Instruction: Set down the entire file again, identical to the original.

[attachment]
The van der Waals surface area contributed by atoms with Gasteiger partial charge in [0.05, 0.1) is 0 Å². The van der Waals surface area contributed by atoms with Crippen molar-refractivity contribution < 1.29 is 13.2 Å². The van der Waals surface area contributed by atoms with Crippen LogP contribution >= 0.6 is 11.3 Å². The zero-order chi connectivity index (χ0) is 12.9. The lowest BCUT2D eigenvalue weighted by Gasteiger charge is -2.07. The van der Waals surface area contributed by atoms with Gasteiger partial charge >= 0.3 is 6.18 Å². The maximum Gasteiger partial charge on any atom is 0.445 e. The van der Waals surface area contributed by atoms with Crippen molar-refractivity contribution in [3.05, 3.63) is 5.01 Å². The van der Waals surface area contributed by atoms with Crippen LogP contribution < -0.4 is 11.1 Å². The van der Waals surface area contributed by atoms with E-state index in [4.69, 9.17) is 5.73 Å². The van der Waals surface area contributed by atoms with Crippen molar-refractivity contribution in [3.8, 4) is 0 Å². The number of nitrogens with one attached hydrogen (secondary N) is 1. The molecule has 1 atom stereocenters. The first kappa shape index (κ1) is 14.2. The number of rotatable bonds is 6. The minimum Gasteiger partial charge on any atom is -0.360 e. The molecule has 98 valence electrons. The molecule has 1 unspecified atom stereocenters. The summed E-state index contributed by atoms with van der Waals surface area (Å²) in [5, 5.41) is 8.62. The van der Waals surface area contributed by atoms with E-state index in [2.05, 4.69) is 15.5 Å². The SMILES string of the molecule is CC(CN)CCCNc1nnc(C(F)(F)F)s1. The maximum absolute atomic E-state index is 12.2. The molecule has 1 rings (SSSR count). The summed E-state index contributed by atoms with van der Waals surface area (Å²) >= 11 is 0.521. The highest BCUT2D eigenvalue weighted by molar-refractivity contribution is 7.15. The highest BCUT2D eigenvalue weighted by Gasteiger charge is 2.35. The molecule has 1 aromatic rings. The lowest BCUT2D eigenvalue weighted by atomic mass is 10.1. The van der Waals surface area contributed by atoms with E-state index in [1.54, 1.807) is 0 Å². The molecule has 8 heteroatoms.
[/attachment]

The van der Waals surface area contributed by atoms with Gasteiger partial charge in [0.05, 0.1) is 0 Å². The van der Waals surface area contributed by atoms with Crippen molar-refractivity contribution < 1.29 is 13.2 Å². The van der Waals surface area contributed by atoms with Crippen LogP contribution >= 0.6 is 11.3 Å². The zero-order chi connectivity index (χ0) is 12.9. The lowest BCUT2D eigenvalue weighted by Gasteiger charge is -2.07. The van der Waals surface area contributed by atoms with Gasteiger partial charge >= 0.3 is 6.18 Å². The maximum Gasteiger partial charge on any atom is 0.445 e. The van der Waals surface area contributed by atoms with Crippen molar-refractivity contribution in [3.05, 3.63) is 5.01 Å². The van der Waals surface area contributed by atoms with Crippen LogP contribution < -0.4 is 11.1 Å². The van der Waals surface area contributed by atoms with E-state index in [4.69, 9.17) is 5.73 Å². The van der Waals surface area contributed by atoms with Crippen molar-refractivity contribution in [3.8, 4) is 0 Å². The number of nitrogens with one attached hydrogen (secondary N) is 1. The molecule has 1 atom stereocenters. The first kappa shape index (κ1) is 14.2. The number of rotatable bonds is 6. The minimum Gasteiger partial charge on any atom is -0.360 e. The molecule has 98 valence electrons. The molecule has 1 unspecified atom stereocenters. The summed E-state index contributed by atoms with van der Waals surface area (Å²) in [5, 5.41) is 8.62. The van der Waals surface area contributed by atoms with E-state index in [2.05, 4.69) is 15.5 Å². The SMILES string of the molecule is CC(CN)CCCNc1nnc(C(F)(F)F)s1. The maximum absolute atomic E-state index is 12.2. The molecule has 1 rings (SSSR count). The summed E-state index contributed by atoms with van der Waals surface area (Å²) >= 11 is 0.521. The highest BCUT2D eigenvalue weighted by molar-refractivity contribution is 7.15. The highest BCUT2D eigenvalue weighted by Gasteiger charge is 2.35. The molecule has 1 aromatic rings. The lowest BCUT2D eigenvalue weighted by atomic mass is 10.1. The van der Waals surface area contributed by atoms with E-state index in [1.54, 1.807) is 0 Å². The molecule has 8 heteroatoms.